Reporting from Bangkok, Thailand — Three explosions at a water festival in Yangon, the former capital of Myanmar, killed at least eight people and injured more than 90 on Thursday in what state television described as the work of terrorists.
The government broadcast did not cite any particular group, and no one immediately claimed responsibility.
The unrest came at a key time for the isolated country, also known as Burma, which has pledged to hold elections this year. The military has maintained an authoritarian grip on the country for decades.
The violence disrupted the traditional New Year festival in Myanmar, where celebrants were marking the holiday by throwing scented water and white powder. Similar festivities were being held in neighboring Thailand and Laos.
The blasts occurred around 3 p.m. near about 20 pavilions assembled for the annual four-day festival. Reuters news service, citing witnesses, said loud explosions were heard alongside Kandawgyi Lake, an area containing the pavilions of companies that were closely associated with authorities.
Television images showed blood on the street and scattered sandals left by fleeing revelers.
In the past, the government has been quick to blame explosions and related unrest on the Karen National Union, an anti-government ethnic group, or other separatist organizations.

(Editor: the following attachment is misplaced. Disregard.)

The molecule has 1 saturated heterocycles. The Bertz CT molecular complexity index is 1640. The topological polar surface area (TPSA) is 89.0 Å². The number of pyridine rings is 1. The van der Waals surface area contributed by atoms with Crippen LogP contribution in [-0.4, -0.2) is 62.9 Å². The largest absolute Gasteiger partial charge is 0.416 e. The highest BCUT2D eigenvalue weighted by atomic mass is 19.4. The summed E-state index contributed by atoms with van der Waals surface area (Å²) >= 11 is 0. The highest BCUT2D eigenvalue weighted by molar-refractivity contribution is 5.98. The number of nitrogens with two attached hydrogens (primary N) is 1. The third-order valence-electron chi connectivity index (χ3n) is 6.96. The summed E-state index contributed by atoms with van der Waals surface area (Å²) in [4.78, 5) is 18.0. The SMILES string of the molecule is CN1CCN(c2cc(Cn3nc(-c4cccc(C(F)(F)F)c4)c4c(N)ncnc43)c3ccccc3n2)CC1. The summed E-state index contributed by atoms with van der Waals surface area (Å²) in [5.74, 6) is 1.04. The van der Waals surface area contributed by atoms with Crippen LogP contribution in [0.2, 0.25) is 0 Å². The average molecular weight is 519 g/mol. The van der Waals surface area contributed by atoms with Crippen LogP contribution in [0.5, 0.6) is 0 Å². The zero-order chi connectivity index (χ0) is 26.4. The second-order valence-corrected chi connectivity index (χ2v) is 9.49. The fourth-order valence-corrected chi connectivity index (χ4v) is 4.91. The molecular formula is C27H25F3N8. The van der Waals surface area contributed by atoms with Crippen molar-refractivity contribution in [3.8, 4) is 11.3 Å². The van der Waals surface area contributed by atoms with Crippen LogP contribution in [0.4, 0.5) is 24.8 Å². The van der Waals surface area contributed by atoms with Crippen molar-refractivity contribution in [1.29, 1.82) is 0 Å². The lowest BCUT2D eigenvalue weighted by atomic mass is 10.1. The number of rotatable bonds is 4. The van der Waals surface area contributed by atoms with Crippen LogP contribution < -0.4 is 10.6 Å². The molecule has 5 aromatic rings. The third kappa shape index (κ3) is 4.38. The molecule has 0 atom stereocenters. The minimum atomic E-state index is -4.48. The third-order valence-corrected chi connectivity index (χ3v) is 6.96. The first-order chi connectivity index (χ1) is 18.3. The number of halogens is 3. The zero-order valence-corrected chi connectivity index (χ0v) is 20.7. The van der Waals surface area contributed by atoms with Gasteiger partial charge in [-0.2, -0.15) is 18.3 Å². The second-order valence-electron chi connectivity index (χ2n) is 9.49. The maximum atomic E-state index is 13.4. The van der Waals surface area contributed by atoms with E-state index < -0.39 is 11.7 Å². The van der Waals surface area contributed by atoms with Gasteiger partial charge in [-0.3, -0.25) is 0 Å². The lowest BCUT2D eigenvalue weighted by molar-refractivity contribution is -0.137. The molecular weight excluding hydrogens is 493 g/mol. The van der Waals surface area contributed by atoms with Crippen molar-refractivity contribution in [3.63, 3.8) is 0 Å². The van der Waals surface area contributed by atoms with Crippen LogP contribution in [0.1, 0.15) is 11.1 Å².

Debbie Stothard, Bangkok-based coordinator with the Alternative Asean Network on Burma, an activist group, said there had been bombings periodically over the years in Yangon, also known as Rangoon, but rarely during the water festival.
"This is traditionally a time when people relax and let off steam," she said. "But in the past year, the government has been increasingly repressive with its rules and regulations, and the unrest could be over the upcoming 2010 election."
Analysts said the deadly blasts may have been the work of one or more dissident groups.
But the violence could also be the work of the government or its close affiliates, they said.
"One could speculate -- although you wouldn't do this in many other countries, but it's not beyond the realm of possibility here -- that the government is behind this," said Benjamin Zawacki, Southeast Asia researcher with Amnesty International.
"It could be a reverse-psychology ploy to get more sympathy in advance of the election."
Stothard said the violence could be a way to justify another crackdown at a politically sensitive time for the government.
The military government, which is under international pressure to provide at least the veneer of legitimacy for its autocratic rule, is expected to agree to a national election this year, perhaps in November.
In what analysts see as the government's bid to ensure it wins any contest, it has announced tough restrictions for parties other than the government, prompting some foreign analysts to condemn the exercise as a sham.
Key opposition leader and Nobel Peace Prize winner Aung San Suu Kyi, whose party won the last election, in 1990, only to see the military reject the results, is not allowed to run. She is under house arrest, where she's remained for much of the last two decades.
Tensions have been rising in recent weeks after the military government pressured ethnic groups to become border guards, which analysts say is part of its strategy to neutralize them ahead of any political contest.